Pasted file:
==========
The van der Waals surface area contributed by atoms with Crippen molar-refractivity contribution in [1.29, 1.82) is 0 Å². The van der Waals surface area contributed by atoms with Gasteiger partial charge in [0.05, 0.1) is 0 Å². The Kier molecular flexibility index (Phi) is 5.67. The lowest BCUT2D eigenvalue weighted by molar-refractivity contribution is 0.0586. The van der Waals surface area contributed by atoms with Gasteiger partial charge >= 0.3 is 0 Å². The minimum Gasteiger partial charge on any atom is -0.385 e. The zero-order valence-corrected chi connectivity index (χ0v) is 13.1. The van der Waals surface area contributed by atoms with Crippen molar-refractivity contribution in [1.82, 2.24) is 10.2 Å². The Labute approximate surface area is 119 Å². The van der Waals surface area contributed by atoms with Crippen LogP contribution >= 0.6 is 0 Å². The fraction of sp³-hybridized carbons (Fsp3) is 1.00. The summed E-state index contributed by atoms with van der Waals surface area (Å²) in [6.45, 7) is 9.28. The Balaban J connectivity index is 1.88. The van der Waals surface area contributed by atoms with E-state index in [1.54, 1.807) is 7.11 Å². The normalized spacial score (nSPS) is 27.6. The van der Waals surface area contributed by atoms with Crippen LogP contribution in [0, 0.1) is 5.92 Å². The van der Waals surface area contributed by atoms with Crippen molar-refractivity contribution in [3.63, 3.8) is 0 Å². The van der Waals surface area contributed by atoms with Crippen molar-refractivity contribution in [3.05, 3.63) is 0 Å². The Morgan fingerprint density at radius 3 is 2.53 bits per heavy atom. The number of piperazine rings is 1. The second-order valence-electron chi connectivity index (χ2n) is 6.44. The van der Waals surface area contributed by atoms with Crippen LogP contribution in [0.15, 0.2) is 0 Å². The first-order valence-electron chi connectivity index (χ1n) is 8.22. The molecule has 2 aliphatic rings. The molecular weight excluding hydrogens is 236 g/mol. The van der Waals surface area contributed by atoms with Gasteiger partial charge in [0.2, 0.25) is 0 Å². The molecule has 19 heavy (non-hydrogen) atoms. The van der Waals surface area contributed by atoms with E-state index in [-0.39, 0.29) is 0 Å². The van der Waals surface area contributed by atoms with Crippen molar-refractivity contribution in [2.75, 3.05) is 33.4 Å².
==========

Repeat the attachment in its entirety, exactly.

The van der Waals surface area contributed by atoms with Crippen molar-refractivity contribution in [1.29, 1.82) is 0 Å². The van der Waals surface area contributed by atoms with Gasteiger partial charge in [0.05, 0.1) is 0 Å². The Kier molecular flexibility index (Phi) is 5.67. The lowest BCUT2D eigenvalue weighted by molar-refractivity contribution is 0.0586. The van der Waals surface area contributed by atoms with Gasteiger partial charge >= 0.3 is 0 Å². The minimum Gasteiger partial charge on any atom is -0.385 e. The zero-order valence-corrected chi connectivity index (χ0v) is 13.1. The van der Waals surface area contributed by atoms with Crippen molar-refractivity contribution in [1.82, 2.24) is 10.2 Å². The Labute approximate surface area is 119 Å². The van der Waals surface area contributed by atoms with Crippen LogP contribution >= 0.6 is 0 Å². The fraction of sp³-hybridized carbons (Fsp3) is 1.00. The summed E-state index contributed by atoms with van der Waals surface area (Å²) in [6.45, 7) is 9.28. The Balaban J connectivity index is 1.88. The van der Waals surface area contributed by atoms with E-state index in [1.54, 1.807) is 7.11 Å². The normalized spacial score (nSPS) is 27.6. The van der Waals surface area contributed by atoms with Crippen LogP contribution in [0, 0.1) is 5.92 Å². The van der Waals surface area contributed by atoms with Crippen molar-refractivity contribution in [3.63, 3.8) is 0 Å². The van der Waals surface area contributed by atoms with Crippen molar-refractivity contribution in [3.05, 3.63) is 0 Å². The Morgan fingerprint density at radius 3 is 2.53 bits per heavy atom. The number of piperazine rings is 1. The second-order valence-electron chi connectivity index (χ2n) is 6.44. The van der Waals surface area contributed by atoms with Crippen LogP contribution in [0.15, 0.2) is 0 Å². The first-order valence-electron chi connectivity index (χ1n) is 8.22. The molecule has 2 aliphatic rings. The molecular weight excluding hydrogens is 236 g/mol. The van der Waals surface area contributed by atoms with Gasteiger partial charge in [0.2, 0.25) is 0 Å². The molecule has 19 heavy (non-hydrogen) atoms. The van der Waals surface area contributed by atoms with E-state index in [-0.39, 0.29) is 0 Å². The van der Waals surface area contributed by atoms with Crippen molar-refractivity contribution in [2.75, 3.05) is 33.4 Å².